In early March 2020, B., a resident of Gaza, submitted an application for a permit to travel to Jordan via Erez Crossing and Allenby Bridge Crossing to reunite with her spouse, a Jordanian citizen. Several days after she filed the application, Israel imposed a lockdown at Erez Crossing due to the coronavirus outbreak.

In May 2020, the Palestinian Authority (PA) decided to freeze coordination with Israel in protest of Israel’s purported plans to officially annex parts of the West Bank. Thanks in part to legal activity by Gisha, the Israeli authorities eventually began processing applications by Gaza residents or organizations assisting them that were filed directly to them rather than through the Palestinian Civil Affairs Committee (PCAC), the PA-run body in charge of channeling applications by Gaza residents to the Israeli authorities.

Legal work by Gisha and others also resulted in Israel adding exceptions to its “coronavirus closure” at Erez Crossing. One of those exceptions is travel via Allenby Bridge Crossing, if the purpose of travel is to return to a permanent place of residence abroad.

In October 2020, after the application she filed in March received no response and with Gisha’s assistance, B. applied directly to Israeli authorities with the same request. A month later, the Israeli Gaza Coordination and Liaison Administration (Gaza CLA) demanded additional documents, including an Allenby Bridge transit permit, which is a document issued by Jordanian authorities. The transit permit is a Jordanian requirement instituted in order to control the number of people passing through Allenby Bridge Crossing each day, a public health measure designed to curb the spread of the pandemic. The Jordanian authorities usually set a date within a week of the application. Once she had received the transit permit from Jordan, B. sent all the requested documents to the Gaza CLA.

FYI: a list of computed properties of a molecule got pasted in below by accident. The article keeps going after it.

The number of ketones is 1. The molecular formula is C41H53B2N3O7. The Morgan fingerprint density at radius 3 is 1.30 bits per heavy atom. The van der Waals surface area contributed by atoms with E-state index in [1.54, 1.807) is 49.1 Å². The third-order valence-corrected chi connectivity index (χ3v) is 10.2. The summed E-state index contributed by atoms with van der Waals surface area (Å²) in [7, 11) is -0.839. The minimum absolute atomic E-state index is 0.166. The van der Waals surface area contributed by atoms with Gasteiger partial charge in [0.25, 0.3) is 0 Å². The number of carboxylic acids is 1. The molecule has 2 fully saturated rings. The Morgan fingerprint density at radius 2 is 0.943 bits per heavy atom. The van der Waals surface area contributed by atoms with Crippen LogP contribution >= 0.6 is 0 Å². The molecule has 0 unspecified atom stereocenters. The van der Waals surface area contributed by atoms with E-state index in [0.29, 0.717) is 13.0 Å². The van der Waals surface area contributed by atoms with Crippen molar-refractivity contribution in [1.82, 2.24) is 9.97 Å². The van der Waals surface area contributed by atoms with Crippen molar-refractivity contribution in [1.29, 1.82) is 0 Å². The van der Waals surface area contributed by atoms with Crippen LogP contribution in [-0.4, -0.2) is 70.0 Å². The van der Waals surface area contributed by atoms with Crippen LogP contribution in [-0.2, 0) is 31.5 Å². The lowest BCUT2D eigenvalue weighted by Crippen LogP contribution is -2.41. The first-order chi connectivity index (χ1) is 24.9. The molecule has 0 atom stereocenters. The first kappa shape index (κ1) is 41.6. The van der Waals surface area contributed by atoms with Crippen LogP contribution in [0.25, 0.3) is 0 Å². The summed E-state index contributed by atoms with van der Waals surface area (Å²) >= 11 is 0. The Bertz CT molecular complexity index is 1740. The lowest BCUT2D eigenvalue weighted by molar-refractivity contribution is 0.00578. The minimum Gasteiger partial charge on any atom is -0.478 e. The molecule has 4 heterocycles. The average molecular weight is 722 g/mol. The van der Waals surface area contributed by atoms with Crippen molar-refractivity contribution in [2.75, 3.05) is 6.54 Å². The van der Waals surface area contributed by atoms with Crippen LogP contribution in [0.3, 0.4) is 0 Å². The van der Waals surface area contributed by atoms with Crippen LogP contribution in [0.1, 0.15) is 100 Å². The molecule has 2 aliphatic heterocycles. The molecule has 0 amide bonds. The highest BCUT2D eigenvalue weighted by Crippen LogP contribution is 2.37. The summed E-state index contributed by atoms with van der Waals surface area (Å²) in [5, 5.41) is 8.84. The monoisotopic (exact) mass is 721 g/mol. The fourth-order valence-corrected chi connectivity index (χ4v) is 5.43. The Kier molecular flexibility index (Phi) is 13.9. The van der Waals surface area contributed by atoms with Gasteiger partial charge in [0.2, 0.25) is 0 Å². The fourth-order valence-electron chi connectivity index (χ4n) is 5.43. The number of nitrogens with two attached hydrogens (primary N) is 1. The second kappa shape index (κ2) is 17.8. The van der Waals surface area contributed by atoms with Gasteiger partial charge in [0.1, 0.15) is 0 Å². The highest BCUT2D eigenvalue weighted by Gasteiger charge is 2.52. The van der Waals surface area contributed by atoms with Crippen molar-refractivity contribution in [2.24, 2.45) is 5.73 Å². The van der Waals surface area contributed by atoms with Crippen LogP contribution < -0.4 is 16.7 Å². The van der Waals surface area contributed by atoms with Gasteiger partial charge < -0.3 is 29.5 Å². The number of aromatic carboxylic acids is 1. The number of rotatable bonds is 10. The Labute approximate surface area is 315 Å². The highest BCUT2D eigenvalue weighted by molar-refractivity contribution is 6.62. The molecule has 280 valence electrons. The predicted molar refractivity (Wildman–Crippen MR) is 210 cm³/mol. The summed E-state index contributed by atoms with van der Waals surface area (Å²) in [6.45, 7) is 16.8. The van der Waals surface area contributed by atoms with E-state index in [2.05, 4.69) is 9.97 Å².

Two weeks after receiving the documents, the CLA demanded that B. submit a new application, claiming it would not have enough time to review the application by the date set by the Jordanian authorities for her to cross via Allenby Bridge. B. did as requested, but again, no response came from the CLA.

On January 6, 2021, Gisha filed a petition (Hebrew) and motion for an urgent hearing in B.’s matter, describing how she had been repeatedly asked to provide a specific date for exiting Allenby Bridge in order for her application to be considered, and how the state had repeatedly failed to review her application on time.

The state filed its response (Hebrew) on January 20, 2021, claiming that the petitioner was responsible for her predicament as she had imposed an unreasonable schedule on the state. During a hearing held on January 21, we asked the state to complete the processing of B.’s request without imposing further demands and addressed the impossible bureaucracy Israel had created. The state insisted that the petitioner file another application through the PCAC – an entirely arbitrary demand that could not be met as the state offers no way to follow up on whether documents have been forwarded and, therefore, can always claim it never received them. After the court criticized the state’s demand, it agreed to review documents submitted directly by Gisha and committed to giving a decision within several days, before the date set for B.’s travel through Allenby Bridge. The agreement between the sides was validated in the court’s judgment (Hebrew).

On January 27, the response of the CLA (Hebrew) arrived, stating B.’s application was denied because she did not meet the criteria. In other words, for four months, the state made B. wait and repeatedly make efforts to meet its impossible bureaucratic demands, only to ultimately expose that it had no intention to allow her to exit Gaza because she supposedly failed to meet its criteria for travel.

Gisha did not file another petition because B., in her despair, decided to exit the Strip through Rafah Crossing, which had unexpectedly opened for travel.